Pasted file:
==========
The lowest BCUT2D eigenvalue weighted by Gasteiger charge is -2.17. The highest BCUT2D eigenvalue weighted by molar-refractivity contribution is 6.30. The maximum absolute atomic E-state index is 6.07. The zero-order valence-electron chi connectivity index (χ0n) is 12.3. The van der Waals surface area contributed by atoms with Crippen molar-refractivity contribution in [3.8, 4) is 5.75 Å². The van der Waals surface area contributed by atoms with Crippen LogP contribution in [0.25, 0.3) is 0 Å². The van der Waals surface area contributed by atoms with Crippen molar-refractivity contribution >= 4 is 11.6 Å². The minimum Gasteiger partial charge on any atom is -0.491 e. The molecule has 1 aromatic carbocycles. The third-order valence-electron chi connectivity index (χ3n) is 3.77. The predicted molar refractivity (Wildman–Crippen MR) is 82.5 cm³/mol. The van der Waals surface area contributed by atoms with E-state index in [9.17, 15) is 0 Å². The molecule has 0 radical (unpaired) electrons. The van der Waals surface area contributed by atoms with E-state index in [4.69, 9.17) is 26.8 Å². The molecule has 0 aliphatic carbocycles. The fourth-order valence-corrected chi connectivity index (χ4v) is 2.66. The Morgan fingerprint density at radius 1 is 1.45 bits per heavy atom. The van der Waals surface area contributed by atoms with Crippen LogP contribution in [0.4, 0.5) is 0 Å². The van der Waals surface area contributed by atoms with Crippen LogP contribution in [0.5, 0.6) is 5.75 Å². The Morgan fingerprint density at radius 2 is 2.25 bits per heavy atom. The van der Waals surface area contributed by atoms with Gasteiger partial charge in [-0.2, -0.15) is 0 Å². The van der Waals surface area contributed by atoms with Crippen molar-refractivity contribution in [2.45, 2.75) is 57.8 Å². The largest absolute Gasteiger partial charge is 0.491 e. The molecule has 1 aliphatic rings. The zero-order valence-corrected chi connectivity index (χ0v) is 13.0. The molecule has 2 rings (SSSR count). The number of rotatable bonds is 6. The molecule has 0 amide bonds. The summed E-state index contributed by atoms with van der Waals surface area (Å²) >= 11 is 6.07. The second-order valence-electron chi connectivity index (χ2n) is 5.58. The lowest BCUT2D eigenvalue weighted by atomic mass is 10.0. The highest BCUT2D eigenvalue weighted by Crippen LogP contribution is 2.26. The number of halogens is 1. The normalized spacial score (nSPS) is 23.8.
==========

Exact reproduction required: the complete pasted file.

The lowest BCUT2D eigenvalue weighted by Gasteiger charge is -2.17. The highest BCUT2D eigenvalue weighted by molar-refractivity contribution is 6.30. The maximum absolute atomic E-state index is 6.07. The zero-order valence-electron chi connectivity index (χ0n) is 12.3. The van der Waals surface area contributed by atoms with Crippen molar-refractivity contribution in [3.8, 4) is 5.75 Å². The van der Waals surface area contributed by atoms with Crippen LogP contribution in [0.25, 0.3) is 0 Å². The van der Waals surface area contributed by atoms with Crippen molar-refractivity contribution >= 4 is 11.6 Å². The minimum Gasteiger partial charge on any atom is -0.491 e. The molecule has 1 aromatic carbocycles. The third-order valence-electron chi connectivity index (χ3n) is 3.77. The predicted molar refractivity (Wildman–Crippen MR) is 82.5 cm³/mol. The van der Waals surface area contributed by atoms with E-state index in [9.17, 15) is 0 Å². The molecule has 0 radical (unpaired) electrons. The van der Waals surface area contributed by atoms with E-state index in [4.69, 9.17) is 26.8 Å². The molecule has 0 aliphatic carbocycles. The fourth-order valence-corrected chi connectivity index (χ4v) is 2.66. The Morgan fingerprint density at radius 1 is 1.45 bits per heavy atom. The van der Waals surface area contributed by atoms with Crippen LogP contribution in [0.4, 0.5) is 0 Å². The van der Waals surface area contributed by atoms with Crippen LogP contribution in [0.5, 0.6) is 5.75 Å². The Morgan fingerprint density at radius 2 is 2.25 bits per heavy atom. The van der Waals surface area contributed by atoms with Gasteiger partial charge in [-0.2, -0.15) is 0 Å². The van der Waals surface area contributed by atoms with Crippen molar-refractivity contribution in [2.45, 2.75) is 57.8 Å². The largest absolute Gasteiger partial charge is 0.491 e. The molecule has 1 aliphatic rings. The zero-order valence-corrected chi connectivity index (χ0v) is 13.0. The molecule has 2 rings (SSSR count). The number of rotatable bonds is 6. The molecule has 0 amide bonds. The summed E-state index contributed by atoms with van der Waals surface area (Å²) >= 11 is 6.07. The second-order valence-electron chi connectivity index (χ2n) is 5.58. The lowest BCUT2D eigenvalue weighted by atomic mass is 10.0. The highest BCUT2D eigenvalue weighted by Crippen LogP contribution is 2.26. The number of halogens is 1. The normalized spacial score (nSPS) is 23.8.